Preheat oven to 350 degrees. Melt butter on the stove top or in the microwave being careful not to burn it, put aside. In a large mixing bowl mix flour, powdered sugar and spices. Add butter a little at a time. Once a dough is formed, mix in zante currants. On a floured surface, roll out dough to 1/2 inch thick and cut into shape with cookie cutters. Butter a cookie sheet and bake for 7-8 minutes or until golden at the edges.  

Oatmeal Scotch Short-Cake


- 1/2 Pound Raisins or Zante Currants
- 2 1/2 Cups Flour
- 1 Cup Oatmeal, ground
- 1/2 Pound Butter
- 1 3/4 Cups Powdered Sugar
- 1/2 teaspoon Nutmeg
- 1/2 teaspoon Cinnamon
- Sprinkle of Mace
- Citron (optional)


Preheat oven to 350 degrees. Melt butter on the stove top or in the microwave being careful not to burn it, put aside. In a large mixing bowl mix flour, oatmeal, powdered sugar and spices. Add butter a little at a time. Once a dough is formed, mix in zante currants. On a floured surface, roll out dough to 1/2 inch thick and cut into shape with cookie cutters. Butter a cookie sheet and bake for 7-8 minutes or until golden at the edges.

1860s Civil War Era Scotch Short Cake Recipe with Zante Currants. Keeps well and good for shipping from the home front to the troops.

Civil War Era Scotch Short Cake Recipe with Zante Currants. Keeps well and good for shipping from the home front to the troops.

Civil War Era Scotch Short Cake Recipe with Zante Currants. Keeps well and good for shipping from the home front to the troops.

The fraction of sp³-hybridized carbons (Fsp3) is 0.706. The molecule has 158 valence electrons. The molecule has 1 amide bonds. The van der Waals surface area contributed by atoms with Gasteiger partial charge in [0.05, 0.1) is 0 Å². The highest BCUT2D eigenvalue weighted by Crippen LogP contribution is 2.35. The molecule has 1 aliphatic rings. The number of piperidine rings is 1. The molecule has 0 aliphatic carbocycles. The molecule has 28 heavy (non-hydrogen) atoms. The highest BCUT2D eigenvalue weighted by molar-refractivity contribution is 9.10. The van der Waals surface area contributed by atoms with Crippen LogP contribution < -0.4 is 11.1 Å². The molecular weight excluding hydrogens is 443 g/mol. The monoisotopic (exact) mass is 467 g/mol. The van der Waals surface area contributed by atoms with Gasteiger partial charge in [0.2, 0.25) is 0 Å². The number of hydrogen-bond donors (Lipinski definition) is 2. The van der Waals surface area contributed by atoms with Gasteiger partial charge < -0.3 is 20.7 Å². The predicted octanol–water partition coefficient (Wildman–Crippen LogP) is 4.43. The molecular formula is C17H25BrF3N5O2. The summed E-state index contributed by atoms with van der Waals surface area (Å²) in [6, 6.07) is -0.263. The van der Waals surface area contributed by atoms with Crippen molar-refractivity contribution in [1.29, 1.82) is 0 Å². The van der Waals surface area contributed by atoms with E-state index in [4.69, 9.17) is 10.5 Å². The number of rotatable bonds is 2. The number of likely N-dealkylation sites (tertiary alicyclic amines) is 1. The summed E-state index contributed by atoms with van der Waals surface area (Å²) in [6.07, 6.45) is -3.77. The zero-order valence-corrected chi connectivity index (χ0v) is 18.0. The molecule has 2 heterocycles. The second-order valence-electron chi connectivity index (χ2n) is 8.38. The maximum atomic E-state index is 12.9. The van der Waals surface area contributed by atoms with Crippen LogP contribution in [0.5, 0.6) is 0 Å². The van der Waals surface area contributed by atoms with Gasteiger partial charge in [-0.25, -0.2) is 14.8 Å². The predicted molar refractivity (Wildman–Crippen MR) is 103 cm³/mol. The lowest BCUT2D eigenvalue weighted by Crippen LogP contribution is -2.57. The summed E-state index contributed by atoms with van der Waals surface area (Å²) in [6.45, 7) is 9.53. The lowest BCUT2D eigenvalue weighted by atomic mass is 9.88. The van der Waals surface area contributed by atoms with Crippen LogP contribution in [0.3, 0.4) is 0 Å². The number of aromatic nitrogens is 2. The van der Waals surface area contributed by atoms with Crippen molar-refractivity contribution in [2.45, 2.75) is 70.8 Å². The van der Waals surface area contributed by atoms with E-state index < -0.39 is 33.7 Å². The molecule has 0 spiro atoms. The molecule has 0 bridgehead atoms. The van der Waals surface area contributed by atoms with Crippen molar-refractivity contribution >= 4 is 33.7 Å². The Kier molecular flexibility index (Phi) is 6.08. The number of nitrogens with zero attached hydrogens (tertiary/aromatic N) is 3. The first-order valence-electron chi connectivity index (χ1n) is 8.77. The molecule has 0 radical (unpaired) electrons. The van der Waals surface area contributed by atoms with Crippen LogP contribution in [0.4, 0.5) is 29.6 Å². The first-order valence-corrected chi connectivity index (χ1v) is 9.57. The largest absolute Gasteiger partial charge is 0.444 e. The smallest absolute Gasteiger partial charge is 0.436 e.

November 14, 2015

Secret Life of Bloggers Blog Party Post

Hello! October and November have been busy! I can't believe it's already November. There has been
a lot of excitement these last few weeks but now I am looking forward to a relaxed winter. There's a lot that's been going on that just didn't make it to the blog but i'm excited to share them now.         

I always wonder what it will be like to get older. Will I still be able to do the things I love? Will I still have people to share things with? Then I see these sisters at the Chester Historical Preservation Committee Chester Days event who found an intimate spot to drink hot cocoa, help preserve historical structures, and giggle like teenagers.

The first frost like gemstones on the tips of everything.

Had my first try at plowing with oxen. Glad the oxen knew what they were doing, they didn't even need me. 

We have been seeing some crazy murmurations lately. A few days ago we had a group that was so massive and loud it was hard to talk to people only feet away.

Ghost tour of Fort Delaware, a Civil War prisoner of war camp. We didn't see or experience anything at all and were actually just interested in seeing the fort at night. Weren't disappointed. It's still one of my favorite sites.

The 1700s archaeological dig at Newlin Grist Mill has moved from the Trimble pit to the mill house. 

Here the covered mill race is being exposed for the first time since it was covered. 

I did not take a lot of fall leaves photos this year. Went to Jim Thorpe, PA to see the change but after hiking up the mountain we ended up getting snowed on.